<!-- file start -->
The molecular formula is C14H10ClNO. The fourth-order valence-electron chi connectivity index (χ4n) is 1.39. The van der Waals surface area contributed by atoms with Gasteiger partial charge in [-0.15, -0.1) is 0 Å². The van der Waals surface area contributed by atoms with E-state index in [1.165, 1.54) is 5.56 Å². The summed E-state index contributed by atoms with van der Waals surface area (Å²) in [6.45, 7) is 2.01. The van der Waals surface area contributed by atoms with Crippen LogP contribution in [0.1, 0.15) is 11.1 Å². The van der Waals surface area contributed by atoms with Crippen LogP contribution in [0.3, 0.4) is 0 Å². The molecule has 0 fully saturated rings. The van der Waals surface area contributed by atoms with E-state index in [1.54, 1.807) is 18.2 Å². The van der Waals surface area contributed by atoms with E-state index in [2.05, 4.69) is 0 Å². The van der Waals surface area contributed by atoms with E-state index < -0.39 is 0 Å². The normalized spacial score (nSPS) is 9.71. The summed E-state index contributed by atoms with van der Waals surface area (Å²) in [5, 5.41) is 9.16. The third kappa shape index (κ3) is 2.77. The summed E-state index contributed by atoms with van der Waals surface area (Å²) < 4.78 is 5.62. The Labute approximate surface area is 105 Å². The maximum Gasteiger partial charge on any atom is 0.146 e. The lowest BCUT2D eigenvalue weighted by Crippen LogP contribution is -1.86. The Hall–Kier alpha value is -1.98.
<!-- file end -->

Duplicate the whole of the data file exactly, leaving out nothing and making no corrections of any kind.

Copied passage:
The molecular formula is C14H10ClNO. The fourth-order valence-electron chi connectivity index (χ4n) is 1.39. The van der Waals surface area contributed by atoms with Gasteiger partial charge in [-0.15, -0.1) is 0 Å². The van der Waals surface area contributed by atoms with E-state index in [1.165, 1.54) is 5.56 Å². The summed E-state index contributed by atoms with van der Waals surface area (Å²) in [6.45, 7) is 2.01. The van der Waals surface area contributed by atoms with Crippen LogP contribution in [0.1, 0.15) is 11.1 Å². The van der Waals surface area contributed by atoms with Crippen LogP contribution in [0.3, 0.4) is 0 Å². The molecule has 0 fully saturated rings. The van der Waals surface area contributed by atoms with E-state index in [1.54, 1.807) is 18.2 Å². The van der Waals surface area contributed by atoms with E-state index in [2.05, 4.69) is 0 Å². The van der Waals surface area contributed by atoms with E-state index < -0.39 is 0 Å². The normalized spacial score (nSPS) is 9.71. The summed E-state index contributed by atoms with van der Waals surface area (Å²) in [5, 5.41) is 9.16. The third kappa shape index (κ3) is 2.77. The summed E-state index contributed by atoms with van der Waals surface area (Å²) < 4.78 is 5.62. The Labute approximate surface area is 105 Å². The maximum Gasteiger partial charge on any atom is 0.146 e. The lowest BCUT2D eigenvalue weighted by Crippen LogP contribution is -1.86. The Hall–Kier alpha value is -1.98.